Our opponents continue to harp on the stroke issue, despite ample evidence that claiming chiropractic causes strokes is ludicrous. Their bottom line goal is to make chiropractic as restrictive as possible, and to make it impossible—and even illegal—for DC’s to provide chiropractic care:

• to children,
• to asymptomatic patients,
• for subluxation correction,
• to address non-back pain issues.

This isn’t a mere war of words, either. Our enemies are taking us to court, pressuring the media into running anti-chiropractic articles, convincing insurance companies to deny claims, and using the Internet to disseminate damaging misinformation about chiropractic. They put up “Chiropractic Adjustments Can Kill or Permanently Disable You” billboards, continually push for gatekeeper restrictions in public chiropractic programs, and publish books like Chiropractic: the Greatest Hoax of the Century? or At Your Own Risk: The Case Against Chiropractic.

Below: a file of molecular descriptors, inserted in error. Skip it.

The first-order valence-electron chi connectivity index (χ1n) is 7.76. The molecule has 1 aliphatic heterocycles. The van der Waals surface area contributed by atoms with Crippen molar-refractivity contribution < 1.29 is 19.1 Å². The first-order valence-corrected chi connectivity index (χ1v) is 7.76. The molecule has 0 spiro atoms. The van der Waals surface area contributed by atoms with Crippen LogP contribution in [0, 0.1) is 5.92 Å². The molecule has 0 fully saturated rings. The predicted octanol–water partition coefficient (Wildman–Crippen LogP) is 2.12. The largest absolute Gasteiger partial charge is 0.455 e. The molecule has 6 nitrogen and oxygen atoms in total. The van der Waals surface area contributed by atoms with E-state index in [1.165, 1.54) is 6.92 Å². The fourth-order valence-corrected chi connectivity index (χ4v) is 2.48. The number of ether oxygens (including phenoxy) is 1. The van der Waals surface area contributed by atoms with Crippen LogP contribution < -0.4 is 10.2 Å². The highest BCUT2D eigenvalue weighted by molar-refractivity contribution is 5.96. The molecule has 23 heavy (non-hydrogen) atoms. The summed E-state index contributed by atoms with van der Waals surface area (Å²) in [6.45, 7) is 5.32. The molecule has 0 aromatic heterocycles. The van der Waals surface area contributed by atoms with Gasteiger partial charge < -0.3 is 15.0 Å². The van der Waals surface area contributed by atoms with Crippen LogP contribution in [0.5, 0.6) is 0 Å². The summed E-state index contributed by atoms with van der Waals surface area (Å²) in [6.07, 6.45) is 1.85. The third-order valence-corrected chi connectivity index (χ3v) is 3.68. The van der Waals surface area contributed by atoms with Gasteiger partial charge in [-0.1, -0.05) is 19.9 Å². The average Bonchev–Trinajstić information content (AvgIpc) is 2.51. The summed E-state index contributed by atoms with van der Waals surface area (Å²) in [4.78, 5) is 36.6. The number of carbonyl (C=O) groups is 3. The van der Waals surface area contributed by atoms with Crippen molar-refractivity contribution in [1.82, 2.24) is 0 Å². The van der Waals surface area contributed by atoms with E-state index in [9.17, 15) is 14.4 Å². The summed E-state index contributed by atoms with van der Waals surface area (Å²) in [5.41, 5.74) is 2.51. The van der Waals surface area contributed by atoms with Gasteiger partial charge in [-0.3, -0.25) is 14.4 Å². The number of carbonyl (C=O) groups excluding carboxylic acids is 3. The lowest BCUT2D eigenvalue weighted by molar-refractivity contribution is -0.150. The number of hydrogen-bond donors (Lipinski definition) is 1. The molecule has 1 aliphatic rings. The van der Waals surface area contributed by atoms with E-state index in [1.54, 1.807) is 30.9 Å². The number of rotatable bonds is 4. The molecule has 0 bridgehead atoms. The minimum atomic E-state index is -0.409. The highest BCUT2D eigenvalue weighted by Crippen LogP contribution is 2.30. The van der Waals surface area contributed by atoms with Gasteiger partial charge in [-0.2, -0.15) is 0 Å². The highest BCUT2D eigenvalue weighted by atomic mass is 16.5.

They would love nothing more than to see all of us either behind bars or so restricted that we couldn’t survive in practice.

And right now, their biggest weapon against us is the perceived lack of scientific evidence to convincingly prove that chiropractic is safe and effective and that subluxation correction is a key to overall health and wellness. They’re hitting us over the head with it like a club. Even the RAND study (which DC’s love to quote) says that: “The lack of high-quality studies reported in the medical literature makes it difficult to arrive at comprehensive conclusions about the value of chiropractic care.” Newsweek magazine put it succinctly, when they said the problem with chiropractic was a “dearth of good research to prove efficacy.”

That’s become the mantra of our enemies. No research. No proof.

That puts chiropractic in the “experimental” category, which is precisely how many insurance companies are labeling chiropractic for children (and their excuse not to pay for chiropractic pediatric services).

How many people are going to want to go to a DC for “experimental” health care? How many people are going to walk into your office for help if we can’t provide them with persuasive research to show them what benefits they might expect to get from our care?